Creeley, Robert

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Creeley, Robert,

1926–2005, American poet, b. Arlington, Mass. He lived in Asia, Europe, and Latin America and taught at various universities in the United States. With Charles OlsonOlson, Charles,
1910–70, American critic and poet, b. Worcester, Mass., grad. Harvard (B.A., 1932; M.A., 1933). His literary reputation was established with Call Me Ishmael (1947), a study of the influence of Shakespeare and other writers on Melville's Moby-Dick.
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, he was a leading member of the Black Mountain school of poetry and for a time (1954–57) was editor of the Black Mountain Review. Creeley's poems have an effect of purity and elegance, with their combination of emotional directness and reticence, their conversational tone, brevity of development, and spare lyricism. His works include the poetry of Pieces (1969), Selected Poems (1976), Memory Gardens (1986), Echoes (1994), Life & Death (1998), Just in Time (2001), and the posthumously published On Earth (2006), and a novel, The Island (1963). Creeley was also a short-story writer and essayist. In addition, from the 1960s on he collaborated on a variety of projects with such artists as Robert Indiana, Georg Baselitz, R. B. Kitaj, Alex Katz, and Susan Rothenberg. Creeley's collected poems were published in 1982 and 1998 and his collected prose in 1984.


See his Autobiography (1990); correspondence with Charles Olson, ed. by G. F. Butterick (8 vol., 1980–87); correspondence with Irving Layton, ed. by E. Faas and S. Reed (1990); studies by A. Mandel (1974), C. D. Edelberg (1978), A. L. Ford (1978), J. Wilson, ed. (1987), T. Clark (1993), A. Cappellazzo and E. Licata, ed. (1999), and L. Rifkin (2000).

Creeley, Robert (White)

(1926–  ) poet, writer; born in Arlington, Mass. He studied at Harvard (1943–46), Black Mountain College (B.A. 1955), and the University of New Mexico (M.A. 1960). After extensive travel, he taught at New York State University: Buffalo (1966). Known for his poetry, as in Mirrors (1983), he also wrote criticism and fiction.
References in periodicals archive ?
That wetness is the wetness of Robert Creeley's "decent happiness," and the Christ-like "people you might love" are, in large part, the working-class immigrant families that have populated Levine's work from the beginning.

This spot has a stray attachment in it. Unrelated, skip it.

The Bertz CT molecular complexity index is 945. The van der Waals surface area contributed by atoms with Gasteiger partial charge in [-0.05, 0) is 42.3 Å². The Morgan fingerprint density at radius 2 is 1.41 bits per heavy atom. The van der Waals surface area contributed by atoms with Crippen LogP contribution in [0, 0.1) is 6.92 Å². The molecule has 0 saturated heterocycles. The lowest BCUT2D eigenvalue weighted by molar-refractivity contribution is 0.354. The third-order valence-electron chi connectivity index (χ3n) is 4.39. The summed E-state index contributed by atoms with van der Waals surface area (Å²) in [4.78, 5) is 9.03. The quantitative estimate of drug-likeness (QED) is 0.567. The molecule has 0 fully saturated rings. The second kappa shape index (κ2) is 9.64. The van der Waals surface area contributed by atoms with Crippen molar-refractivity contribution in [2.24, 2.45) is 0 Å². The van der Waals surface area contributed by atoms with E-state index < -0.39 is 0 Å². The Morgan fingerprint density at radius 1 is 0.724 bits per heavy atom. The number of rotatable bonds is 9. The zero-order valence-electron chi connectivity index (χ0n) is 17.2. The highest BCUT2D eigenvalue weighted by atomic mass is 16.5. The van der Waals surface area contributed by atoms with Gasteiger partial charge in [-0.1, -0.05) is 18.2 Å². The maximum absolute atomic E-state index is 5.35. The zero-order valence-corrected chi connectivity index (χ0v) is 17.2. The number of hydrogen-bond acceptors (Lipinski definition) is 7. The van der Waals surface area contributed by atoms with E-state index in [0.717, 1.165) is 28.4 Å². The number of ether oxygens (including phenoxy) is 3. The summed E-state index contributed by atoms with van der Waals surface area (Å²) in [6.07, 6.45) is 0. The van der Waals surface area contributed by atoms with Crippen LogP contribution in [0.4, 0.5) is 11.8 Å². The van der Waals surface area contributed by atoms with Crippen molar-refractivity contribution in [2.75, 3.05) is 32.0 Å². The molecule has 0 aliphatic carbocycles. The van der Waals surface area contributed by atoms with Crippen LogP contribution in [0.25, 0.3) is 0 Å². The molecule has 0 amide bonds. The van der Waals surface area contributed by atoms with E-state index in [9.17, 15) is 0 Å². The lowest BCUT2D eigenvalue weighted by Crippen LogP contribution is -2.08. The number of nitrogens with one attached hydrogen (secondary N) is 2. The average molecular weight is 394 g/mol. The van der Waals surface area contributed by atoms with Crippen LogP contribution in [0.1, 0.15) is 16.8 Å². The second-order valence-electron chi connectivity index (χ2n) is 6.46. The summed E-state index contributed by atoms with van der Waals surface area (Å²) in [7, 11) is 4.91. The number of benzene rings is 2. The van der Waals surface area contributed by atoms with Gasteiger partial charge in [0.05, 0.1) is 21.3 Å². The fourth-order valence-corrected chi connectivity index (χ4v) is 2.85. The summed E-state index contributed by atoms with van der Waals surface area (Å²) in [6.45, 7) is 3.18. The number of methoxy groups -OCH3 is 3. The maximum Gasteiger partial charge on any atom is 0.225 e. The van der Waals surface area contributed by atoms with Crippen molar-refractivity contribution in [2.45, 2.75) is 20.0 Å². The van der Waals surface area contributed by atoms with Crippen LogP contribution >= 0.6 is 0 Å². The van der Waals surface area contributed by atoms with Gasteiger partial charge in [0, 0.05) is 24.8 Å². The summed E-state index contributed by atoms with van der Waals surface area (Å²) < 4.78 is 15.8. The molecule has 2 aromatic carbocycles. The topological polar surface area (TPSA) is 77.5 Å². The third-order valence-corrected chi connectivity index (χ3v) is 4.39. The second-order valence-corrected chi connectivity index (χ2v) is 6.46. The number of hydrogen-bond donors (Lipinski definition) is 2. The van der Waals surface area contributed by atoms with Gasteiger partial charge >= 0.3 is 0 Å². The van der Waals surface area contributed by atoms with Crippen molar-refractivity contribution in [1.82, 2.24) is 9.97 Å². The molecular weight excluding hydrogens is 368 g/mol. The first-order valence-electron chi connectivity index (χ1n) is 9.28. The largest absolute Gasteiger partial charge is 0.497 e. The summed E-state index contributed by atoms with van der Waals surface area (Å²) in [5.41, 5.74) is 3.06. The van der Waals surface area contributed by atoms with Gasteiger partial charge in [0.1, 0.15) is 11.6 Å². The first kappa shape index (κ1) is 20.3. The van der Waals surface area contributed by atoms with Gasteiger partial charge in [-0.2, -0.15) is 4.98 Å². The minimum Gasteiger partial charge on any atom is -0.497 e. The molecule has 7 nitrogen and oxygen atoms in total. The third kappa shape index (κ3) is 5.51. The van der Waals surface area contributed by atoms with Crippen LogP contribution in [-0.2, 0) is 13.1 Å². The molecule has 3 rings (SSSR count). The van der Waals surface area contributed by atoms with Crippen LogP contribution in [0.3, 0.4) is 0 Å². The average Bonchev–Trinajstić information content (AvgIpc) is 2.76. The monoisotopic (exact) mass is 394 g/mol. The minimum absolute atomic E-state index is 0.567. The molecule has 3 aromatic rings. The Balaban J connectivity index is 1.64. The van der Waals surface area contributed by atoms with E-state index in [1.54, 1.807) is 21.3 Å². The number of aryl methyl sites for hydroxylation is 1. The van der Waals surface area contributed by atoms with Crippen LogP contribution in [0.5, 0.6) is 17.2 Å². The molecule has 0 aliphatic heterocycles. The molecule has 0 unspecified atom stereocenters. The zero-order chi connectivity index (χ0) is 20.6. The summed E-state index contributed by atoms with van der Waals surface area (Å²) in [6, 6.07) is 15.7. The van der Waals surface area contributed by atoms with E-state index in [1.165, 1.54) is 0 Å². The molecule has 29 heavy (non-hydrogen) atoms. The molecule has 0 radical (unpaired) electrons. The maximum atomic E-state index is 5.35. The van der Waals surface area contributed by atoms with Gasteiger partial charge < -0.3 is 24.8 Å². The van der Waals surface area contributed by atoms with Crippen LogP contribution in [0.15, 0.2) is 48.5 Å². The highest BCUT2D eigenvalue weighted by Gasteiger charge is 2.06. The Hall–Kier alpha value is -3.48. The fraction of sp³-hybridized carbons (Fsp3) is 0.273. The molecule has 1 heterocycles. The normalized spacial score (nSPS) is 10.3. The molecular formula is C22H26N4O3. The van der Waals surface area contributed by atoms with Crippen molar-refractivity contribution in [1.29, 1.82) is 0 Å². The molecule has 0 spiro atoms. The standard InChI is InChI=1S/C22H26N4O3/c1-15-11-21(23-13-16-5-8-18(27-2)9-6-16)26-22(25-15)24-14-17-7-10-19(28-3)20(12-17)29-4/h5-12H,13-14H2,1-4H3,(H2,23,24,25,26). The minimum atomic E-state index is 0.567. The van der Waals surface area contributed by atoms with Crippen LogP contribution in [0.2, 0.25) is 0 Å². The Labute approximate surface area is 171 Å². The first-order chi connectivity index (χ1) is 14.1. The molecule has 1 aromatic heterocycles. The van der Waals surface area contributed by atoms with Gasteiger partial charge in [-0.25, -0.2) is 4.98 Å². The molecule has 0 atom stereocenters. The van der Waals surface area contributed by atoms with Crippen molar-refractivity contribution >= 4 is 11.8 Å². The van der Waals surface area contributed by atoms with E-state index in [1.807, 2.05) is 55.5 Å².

Winnicott's "not-communicating," Randall Jarrell's beards, mourning the elegy: Robert Creeley's "Mother's Photograph," Ted Berrigan's reparations, Aaron Kunin's line of shame, and this feeling of time: Claudia Rankine's Citizen.
In contrast to Michael Dennis Browne's patient, reasonable poem, Robert Creeley's poem "Mother's Voice" enacts a less detached psychological state of enmeshment in a more dire and physical way.
From 1965 to 1969, Diane di Prima's Poets Press published more than two dozen volumes by major poets of the 20th century--including Allen Ginsberg, Robert Creeley, and Frank O'Hara--and helped launch the careers of young writers such as Audre Lorde, David Henderson, and A.B.
Synopsis: "This Is Me, Not Robert Creeley, Speaking" is a book of poetry in which the Paul Bussan, in his own particular way, attempts to capture that calculated spacing and passionate compression which Dudley Fitts cited as the virtues of Robert Creeley's first book of poetry "For Love", and in which the poetry is not so much found in the poems themselves as in the spirit animating them.
Gelpi predictably divides the contemporary scene in two: the "modest, tempered, ecological Neoromanticism" of such poets as Robert Hass and Mary Oliver and the "combative, highly theorized Postmodernism" of such poets as Robert Creeley, Lyn Hejinian, and Susan Howe (207).
(20) This 1960 anthology showcased the Beats (Lawrence Ferlinghetti, Allen Ginsberg, Gregory Corso, Gary Snyder, and others), the Black Mountain school (including Charles Olson, Robert Creeley, Denise Levertov, Ed Dorn, and Robert Duncan), and the New York poets (such as Frank O'Hara, Kenneth Koch, James Schuyler, and Barbara Guest).
The papers of American poet Robert Creeley, which are housed in Stanford's archives, are being used as a test collection in the development of the ePADD system.
The Selected Letters of Robert Creeley. Berkeley: University of California Press.
Scenes with writers such as Alan Dugan, Gregory Corso, and Robert Creeley underscore the work center's high-spirited environment.
The title of Fleda Brown's new verse collection comes from Robert Creeley's statement (included in the book as an epigraph) that "poetry stands in no need of any sympathy, or even goodwill." This observation about the art's self-justifying activity and existence leads nicely in the first few pages to one of the book's best poems, "The Purpose of Poetry," in which Brown positions the art in relation to contemporary American culture.
Topics include reading the difficult, canonical strategies and the question of authority, Basil Bunting (with and without Louis Zukofsky), thinking with the poem, reading Niedecker, Niedecker and Bunting, Richard Caddel, Mina Loy, George Oppen and some women writers, Robert Creeley, Lyn Hejinian, McCafferty's The Black Debt, Bruce Andrews, and finally, the reading of the book.